Cannabis Shop Scaremongering – Tax Case
Cannabis Shop Scaremongering – Tax Case – “Contrary to taxpayers’ fevered assertions … this provision does not open the door to criminal prosecutions of welders or utility companies,” U.S. Department of Justice lawyers said Friday, refuting the parade of horribles presented by a Colorado cannabis shop.
Attorneys for the IRS are defending the agency’s authority to block marijuana companies’ tax deductions, calling a Colorado dispensary’s “fevered assertions” to the contrary “scaremongering.”
The panel correctly held that the IRS has authority to investigate and enforce I.R.C. § 280E
Congress has conferred upon the Secretary of the Treasury the
responsibility to make accurate determinations of tax liability and has
given him broad authority to conduct investigations for that purpose.
More specifically, the Commissioner of Internal Revenue, as the
Secretary’s delegate, is charged with the duty “to make the inquiries,
determinations, and assessments of all taxes” imposed by the Internal
Revenue Code. I.R.C. § 6201(a). See also I.R.C. §§ 6301, 7601.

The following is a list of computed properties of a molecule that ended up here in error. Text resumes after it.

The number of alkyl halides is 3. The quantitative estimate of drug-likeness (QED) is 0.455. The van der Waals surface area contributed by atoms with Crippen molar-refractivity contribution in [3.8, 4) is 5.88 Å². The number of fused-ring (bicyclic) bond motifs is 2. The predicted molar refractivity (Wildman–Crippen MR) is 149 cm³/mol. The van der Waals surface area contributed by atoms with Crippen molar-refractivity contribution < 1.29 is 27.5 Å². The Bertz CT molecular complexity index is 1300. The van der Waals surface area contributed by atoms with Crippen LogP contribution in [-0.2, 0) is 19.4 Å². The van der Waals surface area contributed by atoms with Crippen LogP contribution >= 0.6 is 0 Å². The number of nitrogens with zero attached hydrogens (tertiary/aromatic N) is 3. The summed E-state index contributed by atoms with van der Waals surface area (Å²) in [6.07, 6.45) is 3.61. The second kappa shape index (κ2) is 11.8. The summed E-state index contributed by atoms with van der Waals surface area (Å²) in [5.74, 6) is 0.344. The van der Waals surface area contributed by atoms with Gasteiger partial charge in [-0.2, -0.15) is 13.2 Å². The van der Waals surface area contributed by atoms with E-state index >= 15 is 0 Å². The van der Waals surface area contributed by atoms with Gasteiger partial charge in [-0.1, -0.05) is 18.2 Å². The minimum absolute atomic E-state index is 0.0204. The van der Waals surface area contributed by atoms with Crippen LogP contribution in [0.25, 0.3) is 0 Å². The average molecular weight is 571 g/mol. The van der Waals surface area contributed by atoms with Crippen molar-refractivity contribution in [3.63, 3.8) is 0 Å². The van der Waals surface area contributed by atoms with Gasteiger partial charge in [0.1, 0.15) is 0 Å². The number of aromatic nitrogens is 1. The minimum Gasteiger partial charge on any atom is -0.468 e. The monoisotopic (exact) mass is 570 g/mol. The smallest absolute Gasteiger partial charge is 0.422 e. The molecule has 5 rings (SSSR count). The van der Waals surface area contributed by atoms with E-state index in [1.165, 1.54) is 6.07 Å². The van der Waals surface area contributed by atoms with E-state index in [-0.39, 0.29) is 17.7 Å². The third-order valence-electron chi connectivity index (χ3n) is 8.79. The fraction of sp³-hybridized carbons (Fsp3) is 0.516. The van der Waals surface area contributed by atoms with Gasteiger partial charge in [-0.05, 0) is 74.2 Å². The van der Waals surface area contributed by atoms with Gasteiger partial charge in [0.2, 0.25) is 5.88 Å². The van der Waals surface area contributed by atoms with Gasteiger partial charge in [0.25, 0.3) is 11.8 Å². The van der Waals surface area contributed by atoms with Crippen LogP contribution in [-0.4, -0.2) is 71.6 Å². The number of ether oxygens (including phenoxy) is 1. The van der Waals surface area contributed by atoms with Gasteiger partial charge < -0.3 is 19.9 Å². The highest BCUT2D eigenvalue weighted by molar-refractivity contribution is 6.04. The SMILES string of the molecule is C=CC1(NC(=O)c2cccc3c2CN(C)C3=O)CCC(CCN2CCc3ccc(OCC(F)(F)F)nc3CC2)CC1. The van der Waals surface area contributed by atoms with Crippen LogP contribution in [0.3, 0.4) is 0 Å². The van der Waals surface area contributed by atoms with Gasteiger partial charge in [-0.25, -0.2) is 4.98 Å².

The IRS is further authorized to “examine any books, papers, records, or other data which may be relevant or material to” “determining the liability of any person for any internal revenue tax.” I.R.C. § 7602(a). As relevant here, I.R.C. § 280E prohibits the deduction of any amount incurred in carrying on a business that “consists of trafficking in controlled substances (within the meaning of Schedule I and II of the Controlled Substances Act) which is prohibited by Federal law or the law of any State in which such business is conducted.” Taxpayers offer no valid reason for the panel to revisit its conclusion that the IRS has authority to investigate and determine the applicability of I.R.C. § 280E, or for the entire Court to question that conclusion.
In a related vein, taxpayers contend that the IRS was required to
halt its civil investigation into the taxpayer’s tax liability when it came
upon potentially criminal conduct and transfer the case for criminal
investigation. Taxpayers rely on two criminal cases involving motions
to suppress evidence gathered during a civil tax investigation, asserting
that the cases stand for the proposition that when the IRS finds firm
indications of fraud or other criminal activity, it must put down its
(civil) investigatory tools. See United States v. Peters, 153 F.3d 445 (7th
Cir. 1998); United States v. Grunewald, 987 F.2d 531 (8th Cir. 1993).